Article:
The garden’s overall colour scheme and pavilion are inspired by the landscape and architecture of the Puglia region, Italy with its distinctive ‘Trulli’ buildings with their conical ‘dry stone’ roofs.

3 – What has been your inspiration for the design of this show garden?
Artful planting is at the heart of the garden.  I am very much inspired by the way that plants grow in the wild, and by dramatic and beautiful natural flowering landscapes.  This year we have taken our inspiration from Italy and the Southern Mediterranean.  A central feature is the use of dramatic sweeps of wild lilies in the way that they grow in the wild in meadows of the Italian Alps.  We have extended the Italian theme with the use of a central pavilion inspired by the striking Trulli buildings of Puglia in the Italian south.  These buildings have extremely graceful conical drystone roofs.  The whole garden is designed along very formal lines, inspired by the ancient Paradise Gardens of Southern Spain and Sicily, where, in an arid climate, water was celebrated as a valuable resource: formal canals, and pools, water jets and fountains place water at the heart of lushly planted gardens.

4 – How does the RBC Blue Water garden represent the sustainability of water management?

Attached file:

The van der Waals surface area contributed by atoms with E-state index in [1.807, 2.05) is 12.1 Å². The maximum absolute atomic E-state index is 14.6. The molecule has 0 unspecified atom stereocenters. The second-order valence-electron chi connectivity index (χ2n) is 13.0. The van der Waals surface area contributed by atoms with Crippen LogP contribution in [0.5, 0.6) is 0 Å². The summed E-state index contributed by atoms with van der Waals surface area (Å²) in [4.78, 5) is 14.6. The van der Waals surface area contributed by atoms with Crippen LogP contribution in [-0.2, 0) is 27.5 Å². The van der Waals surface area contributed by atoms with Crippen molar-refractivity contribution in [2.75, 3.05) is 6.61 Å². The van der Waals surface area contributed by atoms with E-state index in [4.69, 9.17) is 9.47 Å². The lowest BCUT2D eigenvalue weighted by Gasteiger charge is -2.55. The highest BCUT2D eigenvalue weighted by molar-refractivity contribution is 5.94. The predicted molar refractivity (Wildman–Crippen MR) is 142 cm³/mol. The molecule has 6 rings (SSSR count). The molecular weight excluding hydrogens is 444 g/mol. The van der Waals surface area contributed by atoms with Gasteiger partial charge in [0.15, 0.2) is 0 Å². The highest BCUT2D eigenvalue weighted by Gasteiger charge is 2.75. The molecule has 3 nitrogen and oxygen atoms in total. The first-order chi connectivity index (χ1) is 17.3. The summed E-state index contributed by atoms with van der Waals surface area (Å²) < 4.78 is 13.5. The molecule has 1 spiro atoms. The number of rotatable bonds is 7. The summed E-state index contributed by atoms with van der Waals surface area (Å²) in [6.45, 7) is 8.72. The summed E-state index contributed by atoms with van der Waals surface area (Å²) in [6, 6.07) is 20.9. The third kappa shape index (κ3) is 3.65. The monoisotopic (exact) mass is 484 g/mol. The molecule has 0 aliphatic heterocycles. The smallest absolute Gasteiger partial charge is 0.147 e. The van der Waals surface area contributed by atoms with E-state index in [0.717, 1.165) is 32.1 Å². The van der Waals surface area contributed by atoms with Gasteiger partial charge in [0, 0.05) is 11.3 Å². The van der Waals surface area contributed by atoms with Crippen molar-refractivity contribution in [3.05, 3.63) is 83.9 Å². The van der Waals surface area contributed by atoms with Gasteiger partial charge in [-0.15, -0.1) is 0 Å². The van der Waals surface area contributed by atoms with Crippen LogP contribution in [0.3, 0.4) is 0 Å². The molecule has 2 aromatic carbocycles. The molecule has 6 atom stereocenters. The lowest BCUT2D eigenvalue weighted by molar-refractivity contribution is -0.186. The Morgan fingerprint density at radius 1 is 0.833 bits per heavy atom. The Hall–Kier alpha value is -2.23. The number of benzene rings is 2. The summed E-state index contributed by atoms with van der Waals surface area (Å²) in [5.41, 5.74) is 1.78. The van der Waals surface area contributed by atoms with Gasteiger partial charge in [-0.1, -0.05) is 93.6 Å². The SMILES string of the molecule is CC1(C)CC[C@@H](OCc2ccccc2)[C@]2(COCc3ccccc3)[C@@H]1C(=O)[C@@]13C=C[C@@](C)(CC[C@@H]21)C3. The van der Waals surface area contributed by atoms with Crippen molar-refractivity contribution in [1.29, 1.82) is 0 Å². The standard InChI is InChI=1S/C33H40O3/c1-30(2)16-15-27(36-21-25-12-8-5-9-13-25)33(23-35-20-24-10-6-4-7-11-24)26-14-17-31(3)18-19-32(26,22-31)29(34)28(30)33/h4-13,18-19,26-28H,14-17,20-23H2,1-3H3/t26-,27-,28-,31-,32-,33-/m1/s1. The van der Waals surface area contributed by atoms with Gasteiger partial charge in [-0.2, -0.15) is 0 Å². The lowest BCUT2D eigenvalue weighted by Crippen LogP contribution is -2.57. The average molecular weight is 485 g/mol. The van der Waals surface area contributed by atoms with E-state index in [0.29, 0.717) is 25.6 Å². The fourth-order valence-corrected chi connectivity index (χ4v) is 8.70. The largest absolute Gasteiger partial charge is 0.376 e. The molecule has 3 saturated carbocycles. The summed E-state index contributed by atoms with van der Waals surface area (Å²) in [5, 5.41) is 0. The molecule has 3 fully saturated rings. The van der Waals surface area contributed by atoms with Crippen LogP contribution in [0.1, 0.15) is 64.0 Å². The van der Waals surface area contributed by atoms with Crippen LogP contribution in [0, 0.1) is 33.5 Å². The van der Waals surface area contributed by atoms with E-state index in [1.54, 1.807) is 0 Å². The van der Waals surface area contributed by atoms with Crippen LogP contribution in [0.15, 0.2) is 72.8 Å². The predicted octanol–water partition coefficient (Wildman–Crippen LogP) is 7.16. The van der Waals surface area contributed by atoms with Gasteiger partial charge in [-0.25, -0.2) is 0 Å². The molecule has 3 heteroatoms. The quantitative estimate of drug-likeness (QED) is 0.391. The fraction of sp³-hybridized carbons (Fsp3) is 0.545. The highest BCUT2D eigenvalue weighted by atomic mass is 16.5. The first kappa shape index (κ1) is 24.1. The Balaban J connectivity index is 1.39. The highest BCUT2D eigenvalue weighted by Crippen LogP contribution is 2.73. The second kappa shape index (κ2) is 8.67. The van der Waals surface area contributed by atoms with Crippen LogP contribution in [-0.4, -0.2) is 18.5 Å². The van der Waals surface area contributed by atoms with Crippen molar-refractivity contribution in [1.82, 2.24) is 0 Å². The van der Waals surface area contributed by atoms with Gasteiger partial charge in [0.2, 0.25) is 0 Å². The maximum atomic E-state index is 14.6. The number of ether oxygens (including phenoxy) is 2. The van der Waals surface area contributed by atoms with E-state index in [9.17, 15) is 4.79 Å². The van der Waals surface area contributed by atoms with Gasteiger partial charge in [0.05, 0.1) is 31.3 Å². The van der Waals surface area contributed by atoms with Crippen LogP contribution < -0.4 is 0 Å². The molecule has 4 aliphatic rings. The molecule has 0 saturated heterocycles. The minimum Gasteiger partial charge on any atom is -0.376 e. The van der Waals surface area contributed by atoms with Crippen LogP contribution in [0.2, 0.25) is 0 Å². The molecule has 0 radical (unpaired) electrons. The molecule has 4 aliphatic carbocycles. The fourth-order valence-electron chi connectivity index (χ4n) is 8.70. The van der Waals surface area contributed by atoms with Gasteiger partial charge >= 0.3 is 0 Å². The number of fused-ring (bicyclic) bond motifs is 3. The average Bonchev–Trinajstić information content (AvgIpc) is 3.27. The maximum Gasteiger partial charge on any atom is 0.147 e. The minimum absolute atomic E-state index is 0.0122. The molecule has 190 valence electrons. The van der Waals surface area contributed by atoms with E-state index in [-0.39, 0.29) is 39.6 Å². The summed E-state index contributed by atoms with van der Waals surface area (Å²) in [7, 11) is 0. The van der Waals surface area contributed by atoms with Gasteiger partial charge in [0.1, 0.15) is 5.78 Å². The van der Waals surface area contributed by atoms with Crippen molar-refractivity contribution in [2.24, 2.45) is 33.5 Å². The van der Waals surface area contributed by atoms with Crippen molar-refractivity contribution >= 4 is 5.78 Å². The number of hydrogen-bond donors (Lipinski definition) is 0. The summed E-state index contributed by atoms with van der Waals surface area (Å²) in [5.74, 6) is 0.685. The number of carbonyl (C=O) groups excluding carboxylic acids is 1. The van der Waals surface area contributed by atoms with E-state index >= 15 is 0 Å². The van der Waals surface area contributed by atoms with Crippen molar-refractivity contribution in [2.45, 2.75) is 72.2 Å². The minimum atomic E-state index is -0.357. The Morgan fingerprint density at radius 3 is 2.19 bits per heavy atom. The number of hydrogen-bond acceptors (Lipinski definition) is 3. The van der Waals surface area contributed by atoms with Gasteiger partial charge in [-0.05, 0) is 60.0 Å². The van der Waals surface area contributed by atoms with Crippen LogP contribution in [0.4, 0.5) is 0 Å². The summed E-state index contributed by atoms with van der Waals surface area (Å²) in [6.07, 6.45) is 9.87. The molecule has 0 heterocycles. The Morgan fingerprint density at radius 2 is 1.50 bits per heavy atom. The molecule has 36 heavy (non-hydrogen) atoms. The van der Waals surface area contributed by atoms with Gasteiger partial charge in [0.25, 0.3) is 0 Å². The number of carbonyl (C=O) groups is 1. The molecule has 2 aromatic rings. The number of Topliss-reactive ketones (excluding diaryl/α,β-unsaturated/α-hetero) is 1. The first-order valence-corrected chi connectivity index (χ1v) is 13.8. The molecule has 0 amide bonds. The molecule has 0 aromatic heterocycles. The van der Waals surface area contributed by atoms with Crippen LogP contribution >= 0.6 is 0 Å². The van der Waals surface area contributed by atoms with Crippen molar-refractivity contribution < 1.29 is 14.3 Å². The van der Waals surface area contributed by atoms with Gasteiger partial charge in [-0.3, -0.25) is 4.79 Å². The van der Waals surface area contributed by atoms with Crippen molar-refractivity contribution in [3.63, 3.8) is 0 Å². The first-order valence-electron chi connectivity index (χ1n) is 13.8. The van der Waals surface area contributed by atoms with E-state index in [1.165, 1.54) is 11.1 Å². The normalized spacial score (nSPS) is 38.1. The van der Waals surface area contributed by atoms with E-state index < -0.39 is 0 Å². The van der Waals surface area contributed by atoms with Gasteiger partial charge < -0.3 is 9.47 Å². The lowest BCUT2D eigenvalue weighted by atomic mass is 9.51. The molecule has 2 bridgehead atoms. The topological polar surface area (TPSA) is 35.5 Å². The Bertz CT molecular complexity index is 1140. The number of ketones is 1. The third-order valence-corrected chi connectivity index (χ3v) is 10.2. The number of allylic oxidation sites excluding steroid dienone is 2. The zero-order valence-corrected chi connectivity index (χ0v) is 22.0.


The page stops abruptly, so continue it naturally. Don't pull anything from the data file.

The RBC New Wild Garden for last year’s Chelsea Flower Show was very informal and relaxed, with reflecting pools that captured rainwater runoff from a garden studio, and then re-circulated it into the garden plants.  There was a very strong and up-front emphasis on sustainability, biodiversity, and sustainable water management.

While the RBC Blue Water Garden for 2012 addresses all these issues, we want it to be recognized first and foremost for its beauty and for its distinctive design.  We are again capturing excess rainwater runoff into collecting pools and using ‘rain garden’ features, but this time the design is much more formal.  Instead of the traditional canals and rills of the old paradise gardens, we have formal ‘bioswales’ which are linear features designed to capture, store, move and release any rainwater runoff back to the ground. The plants, which use large numbers of lilies in informal naturalistic arrangements, are intended to demonstrate the potential of bold ideas in planting design.

5 – What has made you return to designing a project for the RBC?